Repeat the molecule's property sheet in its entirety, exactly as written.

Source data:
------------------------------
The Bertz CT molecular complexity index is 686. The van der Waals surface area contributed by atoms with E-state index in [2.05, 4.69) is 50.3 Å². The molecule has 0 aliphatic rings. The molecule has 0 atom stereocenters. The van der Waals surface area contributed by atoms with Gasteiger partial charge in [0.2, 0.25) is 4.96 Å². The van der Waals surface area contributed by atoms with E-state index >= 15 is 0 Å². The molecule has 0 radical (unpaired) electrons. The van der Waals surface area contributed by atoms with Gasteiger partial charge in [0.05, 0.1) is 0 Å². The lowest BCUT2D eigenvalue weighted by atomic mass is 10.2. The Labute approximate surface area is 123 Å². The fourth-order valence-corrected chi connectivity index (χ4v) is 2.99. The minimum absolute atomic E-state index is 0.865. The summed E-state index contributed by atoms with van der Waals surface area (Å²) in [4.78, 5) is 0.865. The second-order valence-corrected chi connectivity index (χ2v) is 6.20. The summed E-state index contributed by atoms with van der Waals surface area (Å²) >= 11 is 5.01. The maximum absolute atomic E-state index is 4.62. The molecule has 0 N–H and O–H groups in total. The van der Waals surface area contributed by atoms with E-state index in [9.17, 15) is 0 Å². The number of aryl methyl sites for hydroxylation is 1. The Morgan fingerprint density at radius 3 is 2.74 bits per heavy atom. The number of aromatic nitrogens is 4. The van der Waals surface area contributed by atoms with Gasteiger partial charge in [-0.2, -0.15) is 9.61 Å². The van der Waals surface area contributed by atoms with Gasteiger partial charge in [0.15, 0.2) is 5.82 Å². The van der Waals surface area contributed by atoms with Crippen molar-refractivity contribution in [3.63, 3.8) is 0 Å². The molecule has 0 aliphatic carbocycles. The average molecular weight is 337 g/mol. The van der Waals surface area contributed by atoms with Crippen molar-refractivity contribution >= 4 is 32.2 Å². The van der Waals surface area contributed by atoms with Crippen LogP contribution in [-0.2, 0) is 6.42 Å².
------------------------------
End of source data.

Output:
The Bertz CT molecular complexity index is 686. The van der Waals surface area contributed by atoms with E-state index in [2.05, 4.69) is 50.3 Å². The molecule has 0 aliphatic rings. The molecule has 0 atom stereocenters. The van der Waals surface area contributed by atoms with Gasteiger partial charge in [0.2, 0.25) is 4.96 Å². The van der Waals surface area contributed by atoms with E-state index >= 15 is 0 Å². The molecule has 0 radical (unpaired) electrons. The van der Waals surface area contributed by atoms with Gasteiger partial charge in [0.05, 0.1) is 0 Å². The lowest BCUT2D eigenvalue weighted by atomic mass is 10.2. The Labute approximate surface area is 123 Å². The fourth-order valence-corrected chi connectivity index (χ4v) is 2.99. The minimum absolute atomic E-state index is 0.865. The summed E-state index contributed by atoms with van der Waals surface area (Å²) in [4.78, 5) is 0.865. The second-order valence-corrected chi connectivity index (χ2v) is 6.20. The summed E-state index contributed by atoms with van der Waals surface area (Å²) >= 11 is 5.01. The maximum absolute atomic E-state index is 4.62. The molecule has 0 N–H and O–H groups in total. The van der Waals surface area contributed by atoms with E-state index in [9.17, 15) is 0 Å². The number of aryl methyl sites for hydroxylation is 1. The Morgan fingerprint density at radius 3 is 2.74 bits per heavy atom. The number of aromatic nitrogens is 4. The van der Waals surface area contributed by atoms with Gasteiger partial charge in [-0.2, -0.15) is 9.61 Å². The van der Waals surface area contributed by atoms with Gasteiger partial charge in [0.15, 0.2) is 5.82 Å². The van der Waals surface area contributed by atoms with Crippen molar-refractivity contribution in [3.63, 3.8) is 0 Å². The molecule has 0 aliphatic carbocycles. The average molecular weight is 337 g/mol. The van der Waals surface area contributed by atoms with Crippen molar-refractivity contribution >= 4 is 32.2 Å². The van der Waals surface area contributed by atoms with Crippen LogP contribution in [-0.2, 0) is 6.42 Å².